Social Anxiety Disorder (social phobia) is the third largest mental health care problem in the world today.
The latest government epidemiological data show social anxiety affects about 7% of the population at any given time. The lifetime prevalence rate (i.e., the chances of developing social anxiety disorder at any time during the lifespan) stands slightly above 13%. (See journal citation on the Social Anxiety Association home page.)
Social anxiety is the fear of social situations that involve interaction with other people. You could say social anxiety is the fear and anxiety of being negatively judged and evaluated by other people. It is a pervasive disorder and causes anxiety and fear in most all areas of a person's life. It is chronic because it does not go away on its own. Only direct cognitive-behavioral therapy can change the brain, and help people overcome social anxiety.
People with social anxiety are many times seen by others as being shy, quiet, backward, withdrawn, inhibited, unfriendly, nervous, aloof, and disinterested.
Paradoxically, people with social anxiety want to make friends, be included in groups, and be involved and engaged in social interactions. But having social anxiety prevents people from being able to do the things they want to do. Although people with social anxiety want to be friendly, open, and sociable, it is fear (anxiety) that holds them back.
People with social anxiety usually experience significant distress in the following situations:
- Being introduced to other people
- Being teased or criticized
- Being the center of attention
- Being watched or observed while doing something
- Having to say something in a formal, public situation
- Meeting people in authority ("important people/authority figures")
- Feeling insecure and out of place in social situations ("I don’t know what to say.")
- Embarrassing easily (e.g., blushing, shaking)
- Meeting other peoples’ eyes
- Swallowing, writing, talking, making phone calls if in public
This list is not a complete list of symptoms -- other symptoms may be associated with social anxiety as well.
The feelings that accompany social anxiety include anxiety, high levels of fear, nervousness, automatic negative emotional cycles, racing heart, blushing, excessive sweating, dry throat and mouth, trembling, and muscle twitches. In severe situations, people can develop a dysmorphia concerning part of their body (usually the face) in which they perceive themselves irrationally and negatively.
Constant, intense anxiety (fear) is the most common symptom.
People with social anxiety typically know that their anxiety is irrational, is not based on fact, and does not make rational sense. Nevertheless, thoughts and feelings of anxiety persist and are chronic (i.e., show no signs of going away). Appropriate active, structured, cognitive-behavioral therapy is the only solution to this problem. Decades of research have concluded that this type of therapy is the only way to change the neural pathways in the brain permanently. This means that a permanent change is possible for everyone.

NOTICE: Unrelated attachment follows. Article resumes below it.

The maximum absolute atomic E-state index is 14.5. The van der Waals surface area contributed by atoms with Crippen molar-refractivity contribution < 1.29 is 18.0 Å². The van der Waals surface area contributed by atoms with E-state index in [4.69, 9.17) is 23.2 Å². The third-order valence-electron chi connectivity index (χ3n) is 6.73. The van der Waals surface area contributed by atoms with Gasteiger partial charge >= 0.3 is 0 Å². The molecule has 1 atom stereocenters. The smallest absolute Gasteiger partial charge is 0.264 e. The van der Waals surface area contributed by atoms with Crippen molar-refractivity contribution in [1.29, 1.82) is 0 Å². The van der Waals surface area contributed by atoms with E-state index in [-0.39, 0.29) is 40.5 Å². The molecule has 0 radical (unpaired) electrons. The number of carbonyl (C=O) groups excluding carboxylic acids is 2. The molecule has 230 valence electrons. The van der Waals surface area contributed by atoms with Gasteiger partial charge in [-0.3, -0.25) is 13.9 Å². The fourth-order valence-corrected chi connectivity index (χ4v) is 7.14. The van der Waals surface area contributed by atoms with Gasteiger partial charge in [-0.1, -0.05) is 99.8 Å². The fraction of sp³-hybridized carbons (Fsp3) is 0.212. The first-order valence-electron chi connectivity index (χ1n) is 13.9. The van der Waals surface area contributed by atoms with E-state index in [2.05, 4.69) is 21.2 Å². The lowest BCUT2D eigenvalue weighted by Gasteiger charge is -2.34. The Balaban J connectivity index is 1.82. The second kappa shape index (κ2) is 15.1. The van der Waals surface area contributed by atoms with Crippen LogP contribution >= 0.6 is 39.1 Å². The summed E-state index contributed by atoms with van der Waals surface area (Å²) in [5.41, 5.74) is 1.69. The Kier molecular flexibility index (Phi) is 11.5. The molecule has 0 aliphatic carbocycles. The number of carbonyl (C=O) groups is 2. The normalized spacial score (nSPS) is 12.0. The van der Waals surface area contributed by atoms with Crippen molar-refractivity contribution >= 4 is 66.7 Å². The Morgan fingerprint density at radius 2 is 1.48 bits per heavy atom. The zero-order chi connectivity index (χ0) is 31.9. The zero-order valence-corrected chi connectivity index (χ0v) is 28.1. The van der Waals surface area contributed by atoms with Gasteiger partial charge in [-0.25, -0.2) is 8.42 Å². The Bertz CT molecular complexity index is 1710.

Social anxiety, as well as the other anxiety disorders, can be successfully treated today. In seeking help for this problem, we recommend searching for a specialist -- someone who understands this problem well and knows how to treat it.
Social anxiety treatment must include an active behavioral therapy group, where members can work on their "anxiety" hierarchies in the group, and later, in real-life situations with other group members.
Social anxiety is a fully treatable condition (link is external) and can be overcome with effective therapy, work, and patience.
Cognitive-behavioral therapy for social anxiety has been markedly successful. Thousands of research studies now indicate that, after the completion of social anxiety-specific CBT, people with social anxiety disorder are changed. They now live a life that is no longer controlled by fear and anxiety. Appropriate therapy is markedly successful in changing people's thoughts, beliefs, feelings, and behavior. The person with social anxiety disorder must be compliant and do what is necessary to overcome this disorder.
National Institutes of Mental Health-funded studies report a very high success rate using cognitive therapy with a behavioral therapy group. Both are essential to alleviating anxiety symptoms associated with social anxiety disorder.
THIS ADVICE (above) only applies to people who have a diagnosable (DSM-5: 300.23) case of social anxiety disorder. You cannot generalize this out to other mental health care conditions.
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